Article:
Changes in gut microbiota observed in MS participants in our study resembled previous studies conducted in different geographical locations, offering credence to our findings. MS-associated microbes are also over-represented in other autoimmune and metabolic diseases as well as cancer that are associated with inflammation.8,60,61 This finding argues against a unique microbiome signature for MS patients but supports a common microbiome dysbiosis indicator for extra-intestinal pathophysiology associated with inflammation.
Much work has shown that the immune system confines the gut microbiome within its physical niche and shapes microbial compositions in animal models,62 and our findings now link gut microbiome and systemic cellular immune profiles in healthy human adults.
Our data recapitulate in a human cohort the inter-relatedness of the gut microbiome, diet, immune system and host metabolome, a relation that has been reported mostly in germ-free mice.62 Specifically, we now demonstrate an association between the gut microbiome and peripheral immune phenotype in healthy participants, implying that healthy people with similar gut microbiome tend to have similar immune phenotype.
In contrast, gut microbiome-immune haemostatic interactions were disrupted in the MS cohort we studied. Immune cell phenotypes of MS patients significantly differed from healthy controls in our dataset. However, we wish to note that the degree of dysbiosis of gut microbes in MS was modest. The discordance of the changes in immune phenotypes and microbiome may explain the lack of correlation between the microbiome and peripheral blood immune profiles in MS.
It will be of great interest to elucidate the directionality and time-to-response of microbiome-immune regulation in MS. Future work might also be directed towards microbiota and immune response at the gut mucosa,63 as the site of the systemic changes that ultimately affect the CNS.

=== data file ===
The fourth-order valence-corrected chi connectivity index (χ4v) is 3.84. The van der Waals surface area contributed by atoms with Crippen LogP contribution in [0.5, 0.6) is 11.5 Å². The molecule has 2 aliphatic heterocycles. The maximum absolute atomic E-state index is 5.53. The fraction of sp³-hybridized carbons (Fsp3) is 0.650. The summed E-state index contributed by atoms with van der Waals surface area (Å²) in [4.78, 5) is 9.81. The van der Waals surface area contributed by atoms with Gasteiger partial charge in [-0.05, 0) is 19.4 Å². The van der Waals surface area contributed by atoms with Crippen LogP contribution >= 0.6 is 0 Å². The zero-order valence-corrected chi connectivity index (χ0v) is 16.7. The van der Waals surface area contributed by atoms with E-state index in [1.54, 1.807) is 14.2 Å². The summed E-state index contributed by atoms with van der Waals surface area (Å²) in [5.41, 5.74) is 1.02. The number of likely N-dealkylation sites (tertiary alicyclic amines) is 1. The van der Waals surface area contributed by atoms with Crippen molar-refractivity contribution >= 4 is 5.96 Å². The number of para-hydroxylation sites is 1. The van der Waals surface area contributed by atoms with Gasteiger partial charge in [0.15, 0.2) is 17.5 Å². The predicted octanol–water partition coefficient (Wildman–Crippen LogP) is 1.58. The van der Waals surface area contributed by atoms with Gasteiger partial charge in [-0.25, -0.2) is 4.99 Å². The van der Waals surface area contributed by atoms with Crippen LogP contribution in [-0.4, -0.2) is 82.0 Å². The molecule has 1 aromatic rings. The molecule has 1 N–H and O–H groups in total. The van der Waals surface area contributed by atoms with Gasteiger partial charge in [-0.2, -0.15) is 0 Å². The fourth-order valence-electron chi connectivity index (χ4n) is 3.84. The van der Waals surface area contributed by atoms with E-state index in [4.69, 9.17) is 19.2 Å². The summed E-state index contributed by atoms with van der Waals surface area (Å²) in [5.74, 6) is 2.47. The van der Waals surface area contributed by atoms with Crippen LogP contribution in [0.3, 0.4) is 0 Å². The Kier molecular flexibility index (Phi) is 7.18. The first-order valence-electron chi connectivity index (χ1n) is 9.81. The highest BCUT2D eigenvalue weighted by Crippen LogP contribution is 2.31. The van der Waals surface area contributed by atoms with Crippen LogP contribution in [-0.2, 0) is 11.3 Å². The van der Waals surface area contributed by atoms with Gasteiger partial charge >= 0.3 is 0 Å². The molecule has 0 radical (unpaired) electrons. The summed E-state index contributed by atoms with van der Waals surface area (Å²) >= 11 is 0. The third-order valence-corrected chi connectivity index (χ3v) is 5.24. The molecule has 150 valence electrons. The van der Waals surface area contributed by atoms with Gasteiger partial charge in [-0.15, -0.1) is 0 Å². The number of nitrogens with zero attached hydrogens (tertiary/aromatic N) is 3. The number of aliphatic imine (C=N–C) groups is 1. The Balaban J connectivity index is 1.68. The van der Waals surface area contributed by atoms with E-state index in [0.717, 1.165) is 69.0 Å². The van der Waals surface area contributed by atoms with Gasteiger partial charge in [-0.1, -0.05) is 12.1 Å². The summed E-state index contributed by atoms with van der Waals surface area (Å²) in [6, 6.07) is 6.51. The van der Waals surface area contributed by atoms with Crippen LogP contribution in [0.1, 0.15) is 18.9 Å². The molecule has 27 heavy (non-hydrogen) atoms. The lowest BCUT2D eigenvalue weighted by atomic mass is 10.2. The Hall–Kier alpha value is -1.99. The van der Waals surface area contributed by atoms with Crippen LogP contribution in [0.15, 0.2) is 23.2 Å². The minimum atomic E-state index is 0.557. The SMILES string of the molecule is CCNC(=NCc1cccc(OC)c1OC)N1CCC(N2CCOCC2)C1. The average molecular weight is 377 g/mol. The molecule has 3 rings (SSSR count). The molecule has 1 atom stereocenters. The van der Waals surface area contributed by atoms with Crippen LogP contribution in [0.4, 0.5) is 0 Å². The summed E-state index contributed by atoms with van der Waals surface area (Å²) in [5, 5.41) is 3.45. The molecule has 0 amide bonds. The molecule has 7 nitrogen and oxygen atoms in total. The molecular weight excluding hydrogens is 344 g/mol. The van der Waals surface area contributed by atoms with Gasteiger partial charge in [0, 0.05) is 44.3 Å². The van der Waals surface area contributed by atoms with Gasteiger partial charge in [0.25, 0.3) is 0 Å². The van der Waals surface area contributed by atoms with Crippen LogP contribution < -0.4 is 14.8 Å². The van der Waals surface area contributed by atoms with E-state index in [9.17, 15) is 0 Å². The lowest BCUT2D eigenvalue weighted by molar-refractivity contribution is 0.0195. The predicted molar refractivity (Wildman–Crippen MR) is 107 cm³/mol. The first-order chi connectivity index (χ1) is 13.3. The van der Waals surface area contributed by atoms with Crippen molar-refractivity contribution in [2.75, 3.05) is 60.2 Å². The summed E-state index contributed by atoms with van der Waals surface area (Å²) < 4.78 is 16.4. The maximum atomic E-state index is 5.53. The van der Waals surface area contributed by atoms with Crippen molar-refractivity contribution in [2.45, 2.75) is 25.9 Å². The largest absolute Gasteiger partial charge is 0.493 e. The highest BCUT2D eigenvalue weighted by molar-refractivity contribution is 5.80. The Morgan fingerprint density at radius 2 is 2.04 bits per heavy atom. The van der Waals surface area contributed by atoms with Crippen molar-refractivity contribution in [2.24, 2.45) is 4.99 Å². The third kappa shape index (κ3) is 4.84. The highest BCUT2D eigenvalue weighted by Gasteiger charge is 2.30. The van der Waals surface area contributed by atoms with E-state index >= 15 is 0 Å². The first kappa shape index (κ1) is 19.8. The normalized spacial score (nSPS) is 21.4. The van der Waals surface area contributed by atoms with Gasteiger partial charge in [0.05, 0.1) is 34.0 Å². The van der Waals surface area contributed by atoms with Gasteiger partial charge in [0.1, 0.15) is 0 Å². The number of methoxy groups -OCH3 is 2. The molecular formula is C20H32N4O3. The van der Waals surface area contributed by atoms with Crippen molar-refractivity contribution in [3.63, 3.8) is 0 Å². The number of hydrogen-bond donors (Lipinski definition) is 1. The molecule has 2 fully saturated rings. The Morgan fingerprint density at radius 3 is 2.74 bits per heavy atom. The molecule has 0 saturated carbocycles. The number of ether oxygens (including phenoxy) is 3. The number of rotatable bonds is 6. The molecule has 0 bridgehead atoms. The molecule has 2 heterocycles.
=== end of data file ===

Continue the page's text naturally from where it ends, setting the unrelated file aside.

Interestingly, blood metabolites best differentiate MS patients from controls in our models. Indeed, MS patients experience metabolic alteration in different tissues,64,65 and dysfunctional lipid metabolism.66 The observed enrichment of circulating novel metabolites and multiple pathways in MS patients requires future validation to address their role in MS.
We found that methionine was significantly enriched in MS patients, which is consistent with higher meat consumption in the patients we studied. Methionine drives T cell proliferation and differentiation.67 Our data are also in accord with recent findings that methionine activates Th17 cells through epigenetic modification.68
Methionine is an essential metabolite for methyl donor SAM synthesis, and SAM promotes Th17 cell activation through methylation.68 Reduction of dietary methionine ameliorated EAE through reprogramming pathogenic Th17 cells. Our data, together with Roy et al., prompt the hypotheses that meat or methionine restriction might beneficially decrease the number of circulating inflammatory Th17 cells in MS patients. Future studies of metabolites in MS should consider specific dietary nutrients and gut microbiome derived metabolites, as these factors play large roles in ordaining human metabolism.
Global correlation among multi-omics provides a powerful tool to understand systemic interactions across organs. However, among hundreds or thousands of correlations, in the context of under-annotated features such as blood metabolites, mining biology from global correlations is challenging. Consequently, multi-omics has often been criticized for generating massive amount of data but providing little biology.